DETROIT — Chrysler retreated to a loss for the second quarter, but only because the expense of shedding its government debt erased what would have been a modest profit.
The company, just two years out of bankruptcy protection, maintained that there are healthy signs despite the loss. Its turnaround continues with a revamped lineup of cars and trucks that is drawing more customers to showrooms.
Chrysler on Tuesday reported a $370 million net loss from April through June, but said it's only because of a $551 million one-time accounting charge for refinancing bailout debts to the U.S. and Canadian governments. Without the expense, Chrysler said it would have earned $181 million.
"Refinancing our debt and repaying our government loans six years early reinforces our conviction that we are on the right path," CEO Sergio Marchionne said in a statement.
Revenue for the quarter jumped 30 percent to $13.7 billion as U.S. sales rose more than 20 percent. Americans bought more Jeep Grand Cherokee SUVs and revamped cars such as the Chrysler 200 and Dodge Avenger. The company is also getting higher prices for its vehicles, although the gains were partially offset by higher costs such as advertising.
Still, Chrysler's net loss for the quarter was more than double its second-quarter loss last year, when it struggled with poor sales and payments on high-interest government loans.
The company also said that it still expects to earn $200 million to $500 million this year, excluding the debt repayment expense. It predicted revenue of $55 billion.
Chrysler's revenue gains came largely because of increased sales at higher prices. The Edmunds.com automotive website said the company's average vehicle selling price rose nearly 5 percent in the quarter to $29,964, compared with a year earlier. Spending on rebates, low-interest loans and other discounts dropped more than 23 percent compared with last year.
That could change in the second half. Many industry analysts expect Japanese automakers to cut prices in order to win back market share lost during the model shortages, and they say Chrysler and other Detroit automakers will have to respond.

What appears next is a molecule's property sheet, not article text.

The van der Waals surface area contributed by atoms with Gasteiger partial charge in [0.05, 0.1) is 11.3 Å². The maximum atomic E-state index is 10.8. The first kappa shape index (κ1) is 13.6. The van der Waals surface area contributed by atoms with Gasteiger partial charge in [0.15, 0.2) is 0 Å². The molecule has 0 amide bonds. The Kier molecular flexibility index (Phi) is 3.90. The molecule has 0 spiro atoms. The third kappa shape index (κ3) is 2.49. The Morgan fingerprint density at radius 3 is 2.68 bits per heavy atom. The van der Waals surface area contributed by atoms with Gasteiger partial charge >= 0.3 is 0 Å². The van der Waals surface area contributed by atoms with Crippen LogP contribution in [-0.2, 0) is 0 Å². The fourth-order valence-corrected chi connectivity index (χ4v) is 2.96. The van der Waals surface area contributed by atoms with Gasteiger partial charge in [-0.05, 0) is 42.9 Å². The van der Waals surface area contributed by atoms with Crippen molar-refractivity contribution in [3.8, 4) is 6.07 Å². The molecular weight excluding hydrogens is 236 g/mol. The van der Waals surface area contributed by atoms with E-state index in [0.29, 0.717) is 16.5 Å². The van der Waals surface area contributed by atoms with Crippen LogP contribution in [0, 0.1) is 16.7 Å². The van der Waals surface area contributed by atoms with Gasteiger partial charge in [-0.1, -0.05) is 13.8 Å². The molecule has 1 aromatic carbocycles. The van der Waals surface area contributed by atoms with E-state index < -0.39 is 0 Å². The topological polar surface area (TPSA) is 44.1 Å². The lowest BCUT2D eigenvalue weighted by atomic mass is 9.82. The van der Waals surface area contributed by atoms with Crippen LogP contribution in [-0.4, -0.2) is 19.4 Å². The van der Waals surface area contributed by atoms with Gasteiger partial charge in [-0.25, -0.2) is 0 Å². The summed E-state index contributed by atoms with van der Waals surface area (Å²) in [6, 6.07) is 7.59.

Still, it's a quick turnaround for a company that came within pennies of running out of cash as it headed into bankruptcy in May of 2009. The company and its financing arm needed $12.5 billion from U.S. taxpayers to survive as the recession hampered auto sales and brought Chrysler and General Motors Co. to the brink of collapse. The money came from the government's $700 billion bank bailout fund.
In exchange for the financing, Chrysler's former owners agreed to a restructuring that put Marchionne, who doubles as CEO of Italian automaker Fiat SpA, in charge of the company.
In late May, Chrysler refinanced $5.9 billion in debt to the U.S. government and another $1.7 billion to Canada, swapping it for a combination of bank loans and corporate bonds. The move cut Chrysler's interest payments and should lead to higher income in future quarters.
Last week, Fiat paid $560 million for the U.S. government's remaining 98,000 shares of Chrysler Group LLC, and it also bought a small stake held by Canada.
Fiat now owns 53.5 percent of Chrysler. That will rise to 58.5 percent when Chrysler begins making a 40 mpg compact car in the U.S. later this year.
Of the original Chrysler bailout, $11.2 billion has been repaid. The U.S. Treasury Department says it likely won't recover the remaining $1.3 billion.
Chrysler's other shareholder, a trust fund that pays health care bills for retired union workers, will end up with 41.5 percent of the company. The trust wants to convert that stake to cash, possibly in a Chrysler initial public stock offering that could come next year.